•    Risks categorized as three (3), six (6) and nine (9) - combining severe impacts and different likelihoods - should be escalated to the crisis management track. Crisis management is about developing plans for dealing with crises detailing preparedness, response, recovery and learning details.

  •    When a risk is classified as nine, it requires escalation to both resilience-building and crisis-management processes. 

There is a possibility that this exercise is done in circumstances when organizations already face threats or crises. It means that, in terms of likelihood, those situations will be outside the risk charts and require urgent action. However, in such instances, existing pressures may lead to resilience-building or crisis-management efforts that are less optimal. Therefore, it may be worth discussing if early identification and inclusion in a Risk and Action Register could have prevented adverse developments.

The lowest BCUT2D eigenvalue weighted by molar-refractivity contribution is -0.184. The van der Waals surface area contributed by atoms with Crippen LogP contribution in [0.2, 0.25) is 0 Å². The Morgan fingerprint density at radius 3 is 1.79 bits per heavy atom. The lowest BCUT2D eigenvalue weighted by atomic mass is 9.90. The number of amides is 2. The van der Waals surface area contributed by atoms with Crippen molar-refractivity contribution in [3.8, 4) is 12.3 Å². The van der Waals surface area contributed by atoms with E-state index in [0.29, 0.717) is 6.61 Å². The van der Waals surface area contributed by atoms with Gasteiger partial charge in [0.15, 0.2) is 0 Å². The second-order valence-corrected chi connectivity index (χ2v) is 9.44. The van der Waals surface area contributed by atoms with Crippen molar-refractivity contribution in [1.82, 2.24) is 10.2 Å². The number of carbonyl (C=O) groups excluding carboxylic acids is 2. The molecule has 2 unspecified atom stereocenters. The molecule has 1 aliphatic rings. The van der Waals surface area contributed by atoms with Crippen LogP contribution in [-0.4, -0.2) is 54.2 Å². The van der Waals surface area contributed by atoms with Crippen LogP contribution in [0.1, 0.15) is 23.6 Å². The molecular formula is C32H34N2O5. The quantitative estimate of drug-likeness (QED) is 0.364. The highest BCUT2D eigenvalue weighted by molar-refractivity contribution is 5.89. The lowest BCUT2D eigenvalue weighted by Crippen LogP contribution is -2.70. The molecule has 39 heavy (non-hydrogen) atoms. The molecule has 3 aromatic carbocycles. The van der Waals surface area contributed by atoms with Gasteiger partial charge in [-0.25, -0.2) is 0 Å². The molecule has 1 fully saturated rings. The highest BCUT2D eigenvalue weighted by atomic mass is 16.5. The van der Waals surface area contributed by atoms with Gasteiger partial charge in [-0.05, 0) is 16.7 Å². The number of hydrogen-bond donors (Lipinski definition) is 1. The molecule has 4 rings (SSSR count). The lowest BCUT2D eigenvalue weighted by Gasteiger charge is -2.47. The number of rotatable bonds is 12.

The Protecting Elections Risk Heat Map has thus far proven very helpful in International IDEA’s efforts to structure the conversation or organize workshops with national stakeholders on risk management, resilience-building and crisis management in elections. As we move forward, we will partner with several EMBs in testing and piloting new resources. Therefore, stay tuned for project updates to learn about developments and our other innovative tools.

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About the authors

Sead Alihodzic
Principal Adviser, Elections, Conflict and Risk Management